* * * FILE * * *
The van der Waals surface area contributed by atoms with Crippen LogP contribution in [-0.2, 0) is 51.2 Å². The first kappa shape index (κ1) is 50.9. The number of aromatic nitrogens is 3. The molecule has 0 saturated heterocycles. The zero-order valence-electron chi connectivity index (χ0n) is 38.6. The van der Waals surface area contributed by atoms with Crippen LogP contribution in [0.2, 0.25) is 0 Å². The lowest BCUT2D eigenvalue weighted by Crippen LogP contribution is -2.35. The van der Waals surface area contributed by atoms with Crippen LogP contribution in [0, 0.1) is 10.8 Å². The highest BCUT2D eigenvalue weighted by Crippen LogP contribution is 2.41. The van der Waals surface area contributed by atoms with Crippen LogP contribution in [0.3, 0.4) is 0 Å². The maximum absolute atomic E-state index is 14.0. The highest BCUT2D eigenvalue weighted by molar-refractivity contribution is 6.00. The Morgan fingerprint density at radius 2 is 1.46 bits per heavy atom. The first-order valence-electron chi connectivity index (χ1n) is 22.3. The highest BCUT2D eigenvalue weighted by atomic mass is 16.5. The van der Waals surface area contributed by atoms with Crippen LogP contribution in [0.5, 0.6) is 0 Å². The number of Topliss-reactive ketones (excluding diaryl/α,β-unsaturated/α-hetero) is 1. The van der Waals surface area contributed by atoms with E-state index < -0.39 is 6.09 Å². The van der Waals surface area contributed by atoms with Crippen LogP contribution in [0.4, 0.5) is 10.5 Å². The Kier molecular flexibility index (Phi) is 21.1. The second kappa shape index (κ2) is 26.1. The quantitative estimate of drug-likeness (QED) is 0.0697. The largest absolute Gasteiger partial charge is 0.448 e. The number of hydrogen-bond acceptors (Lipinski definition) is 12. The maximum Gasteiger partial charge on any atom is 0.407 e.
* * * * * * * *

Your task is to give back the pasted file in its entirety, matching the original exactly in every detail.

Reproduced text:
The van der Waals surface area contributed by atoms with Crippen LogP contribution in [-0.2, 0) is 51.2 Å². The first kappa shape index (κ1) is 50.9. The number of aromatic nitrogens is 3. The molecule has 0 saturated heterocycles. The zero-order valence-electron chi connectivity index (χ0n) is 38.6. The van der Waals surface area contributed by atoms with Crippen LogP contribution in [0.2, 0.25) is 0 Å². The lowest BCUT2D eigenvalue weighted by Crippen LogP contribution is -2.35. The van der Waals surface area contributed by atoms with Crippen LogP contribution in [0, 0.1) is 10.8 Å². The highest BCUT2D eigenvalue weighted by Crippen LogP contribution is 2.41. The van der Waals surface area contributed by atoms with Crippen LogP contribution in [0.3, 0.4) is 0 Å². The maximum absolute atomic E-state index is 14.0. The highest BCUT2D eigenvalue weighted by molar-refractivity contribution is 6.00. The Morgan fingerprint density at radius 2 is 1.46 bits per heavy atom. The first-order valence-electron chi connectivity index (χ1n) is 22.3. The highest BCUT2D eigenvalue weighted by atomic mass is 16.5. The van der Waals surface area contributed by atoms with Crippen LogP contribution in [0.5, 0.6) is 0 Å². The number of Topliss-reactive ketones (excluding diaryl/α,β-unsaturated/α-hetero) is 1. The van der Waals surface area contributed by atoms with E-state index < -0.39 is 6.09 Å². The van der Waals surface area contributed by atoms with Crippen LogP contribution in [0.4, 0.5) is 10.5 Å². The Kier molecular flexibility index (Phi) is 21.1. The second kappa shape index (κ2) is 26.1. The quantitative estimate of drug-likeness (QED) is 0.0697. The largest absolute Gasteiger partial charge is 0.448 e. The number of hydrogen-bond acceptors (Lipinski definition) is 12. The maximum Gasteiger partial charge on any atom is 0.407 e.